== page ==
Is John McCain a Hero?

John McCain spent more than five years as a prisoner of war during the Vietnam War. His plane was shot down and he was taken to the Hanoi Hilton. After some time in solitary confinement, relocation, and episodes of torture he was offered release. He refused it, stating that he would only leave once everyone who’d been there longer was released.

That’s the official story from the McCain “camp” and you can verify it on Wikipedia. Naturally Wikipedia is watched and edited carefully by McCain’s “camp” so we know that’s the official story – just check out the Cultural and Political Image section.

McCain’s public persona is very much steeped in the idea that he is an American hero. He leads with his character out front and his service to his country right along side. So, what makes him a hero?

That sacrifice of refusing early release is a strong case. The Stolen Thunder blog agrees, specifically listing McCain’s refusal and his resistance to torture as heroic. Mike Benge says he was just following orders – everyone had been ordered not to accept early release.

McCain’s focus on character first is another possibility for claiming the hero status. His own words describe a desire to act as an example of honour and service for everyone, especially his children. Those same words describe some quiet, everyday heroic behaviour from one of his captors. And yet many would tell you McCain lacks those very qualities. In general, the POW/MIA activist community hates him as pointed out in depth in the Phoenix New Times. Patty O’Grady of University of Tampa lays the cards on the table with some open questions. Her father was in both prison camps that McCain was in. Eric Wattree says, “A hero is one who acts with nobility of purpose, and selflessly sacrifices his life, or places his life in imminent danger to promote the interests of the nation or his comrades. That doesn’t define McCain…”

Michael Moore (even less neutral than Wikipedia) wrote in his recent Mike’s Election Guide 2008:

John McCain is already using the Vietnam War in his political ads. In doing so, it makes not just what happened to him in Vietnam fair game for discussion, but also what he did to the Vietnamese … I would like to see one brave reporter during the election season ask this simple question of John McCain: “Is it morally right to drop bombs and missiles in a ‘heavily populated’ area where hundreds, if not thousands, of civilians will perish?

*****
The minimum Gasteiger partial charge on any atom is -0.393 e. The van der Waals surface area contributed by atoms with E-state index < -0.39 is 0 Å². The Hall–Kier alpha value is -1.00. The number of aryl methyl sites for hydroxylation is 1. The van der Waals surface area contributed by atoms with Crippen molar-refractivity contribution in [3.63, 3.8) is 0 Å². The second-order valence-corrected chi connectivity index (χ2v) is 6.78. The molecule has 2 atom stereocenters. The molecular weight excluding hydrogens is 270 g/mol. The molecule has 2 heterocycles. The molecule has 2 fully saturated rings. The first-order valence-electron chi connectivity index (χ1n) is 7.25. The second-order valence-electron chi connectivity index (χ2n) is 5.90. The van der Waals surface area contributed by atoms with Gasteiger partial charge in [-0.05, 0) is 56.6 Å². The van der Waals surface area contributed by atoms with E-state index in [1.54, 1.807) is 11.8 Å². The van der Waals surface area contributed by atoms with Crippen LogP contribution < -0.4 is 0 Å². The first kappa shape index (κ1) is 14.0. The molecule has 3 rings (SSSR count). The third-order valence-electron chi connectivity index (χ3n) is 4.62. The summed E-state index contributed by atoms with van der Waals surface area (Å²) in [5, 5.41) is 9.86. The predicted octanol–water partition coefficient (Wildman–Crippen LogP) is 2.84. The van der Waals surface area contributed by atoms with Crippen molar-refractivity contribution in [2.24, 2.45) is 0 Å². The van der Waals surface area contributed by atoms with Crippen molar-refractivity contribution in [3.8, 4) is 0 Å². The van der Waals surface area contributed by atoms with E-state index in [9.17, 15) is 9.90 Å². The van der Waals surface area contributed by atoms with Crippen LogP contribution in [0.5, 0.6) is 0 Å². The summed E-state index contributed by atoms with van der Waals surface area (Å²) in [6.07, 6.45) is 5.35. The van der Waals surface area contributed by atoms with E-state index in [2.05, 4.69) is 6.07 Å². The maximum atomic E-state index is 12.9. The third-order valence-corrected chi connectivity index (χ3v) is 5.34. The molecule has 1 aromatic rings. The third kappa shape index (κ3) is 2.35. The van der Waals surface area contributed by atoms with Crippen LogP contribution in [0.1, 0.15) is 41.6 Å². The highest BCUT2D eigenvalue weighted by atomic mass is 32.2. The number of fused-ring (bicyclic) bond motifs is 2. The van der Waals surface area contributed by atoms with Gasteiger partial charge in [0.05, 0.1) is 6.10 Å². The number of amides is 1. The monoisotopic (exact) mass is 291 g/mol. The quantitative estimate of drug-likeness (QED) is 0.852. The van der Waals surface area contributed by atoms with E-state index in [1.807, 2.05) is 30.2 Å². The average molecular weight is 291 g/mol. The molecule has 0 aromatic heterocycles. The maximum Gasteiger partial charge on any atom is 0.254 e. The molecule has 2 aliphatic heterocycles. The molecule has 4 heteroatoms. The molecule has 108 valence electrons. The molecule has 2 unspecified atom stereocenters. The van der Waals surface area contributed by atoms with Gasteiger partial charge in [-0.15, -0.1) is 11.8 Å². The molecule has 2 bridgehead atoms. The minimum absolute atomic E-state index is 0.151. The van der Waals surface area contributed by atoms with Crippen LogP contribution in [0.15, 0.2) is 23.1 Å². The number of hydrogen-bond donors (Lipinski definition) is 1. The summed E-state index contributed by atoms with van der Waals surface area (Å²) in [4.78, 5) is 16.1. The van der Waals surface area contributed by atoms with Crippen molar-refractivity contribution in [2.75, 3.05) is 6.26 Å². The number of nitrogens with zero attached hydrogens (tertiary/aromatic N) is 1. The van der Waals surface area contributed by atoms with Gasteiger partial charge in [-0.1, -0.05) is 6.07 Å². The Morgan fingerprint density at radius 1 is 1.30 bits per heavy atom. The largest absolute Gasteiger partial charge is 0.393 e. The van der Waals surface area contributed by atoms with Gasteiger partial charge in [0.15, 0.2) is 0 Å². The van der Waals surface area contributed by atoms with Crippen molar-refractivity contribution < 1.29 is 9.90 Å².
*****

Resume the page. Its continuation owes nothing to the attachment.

So what’s the answer? Unfortunately an American presidential election is not the place to look for the truth about people. There is too much effort put into spin on both sides of the table – one of the sad parts about only having two sides to the table.

If John McCain sacrificed his freedom for solidarity, then I would label him a hero. If John McCain lives with honour and service, then I would label him a hero. I wonder if we’ll ever know.

, , , , , , ,

10 Responses to Is John McCain a Hero?

  1. jeremy September 1, 2008 at 5:54 pm #

    “one of the sad parts about only having two sides to the table.”

    Couldn’t agree more. I don’t think we’ll ever know unless we were there, but that’s the nature of reality in a nutshell. Oh who to trust.

  2. Matt Langdon September 1, 2008 at 7:05 pm #

    Thanks for reading Jeremy.

    It looks like Kevorkian may well have been a better VP choice than Palin… Time will tell.

  3. Charles Leibrand September 3, 2008 at 10:23 am #

    I don’t think it so simple a thing to say any one individual is a hero. You have discussed on your blog the qualities of heroism, those necessary ingredients for making an action an act of heroism and by extension the person who caused that action a hero. Is that reasonable extension however? If an individual commits one act of heroism enough to grant them the moniker of hero for eternity. What of a person the commits acts of evil and acts of heroism? What of the individual whom is hero in one culture and evil in another? Is it unreasonable to expect people to act heroically every single moment of every single day? I’m forty years old and I do not think I have ever committed an action that could be fairly labeled as heroic. How then do I measure another individual’s heroism? Is it a summation of the good and bad that they have done? That’s assuming I could ever know everything about any one individual. So then a summation of what I do know and hope that a snap shot of persons life, the heroic deeds and the evil ones, is enough to make a fair evaluation? What about how and where I get my information? Is it accurate? Is it fair? How easy is it to judge the behavior of another person if I have not been in the same situation? I don’t know the answers to these questions, as I don’t know if John McCain is a hero. I don’t know what he did in Viet Nam. I don’t know if what people say about it is true. I don’t know if the sources for information about him are tainted. I personally believe that most of the stuff out there about him are being peddled by right and left wing propagandist and is probably mostly distortion and outright lies. Not very heroic if the purpose is to promote there own agenda rather then shine a light on truth. I personally feel it’s not very heroic to run around and call your self hero every five minutes, seems like it lacks some humility. So in the end I don’t know if McCain is a hero. I probably can’t know and won’t ever know. So where does that leave me? I guess it’s probably more important to forget about McCain and focus on being a hero myself.

    Charles Leibrand

  4. Matt Langdon September 3, 2008 at 10:35 am #

    You bring up a lot of good questions. I plan to answer them in a post so others can easily join the conversation. I’m off to an assembly now, so don’t let me forget to do this. You know how my memory is.

  5. Charles Leibrand September 3, 2008 at 11:48 am #

    Fairdinkum. I’ll remind you.


  6. Ernie Weiss September 25, 2008 at 9:17 pm #

    As a survivor of the Holocaust makes me a hero? No! I was a victim just as John McCain was. A hero is someone who performs a heroic act regardless of danger to his/her life. This never happened.
    John McCain is a victim of war, Not a hero! Let us call a spade a spade!

  7. Matt Langdon September 25, 2008 at 9:57 pm #

    Thanks for the input Ernie. I agree completely.

  8. Robert Rodriguez October 8, 2008 at 3:07 am #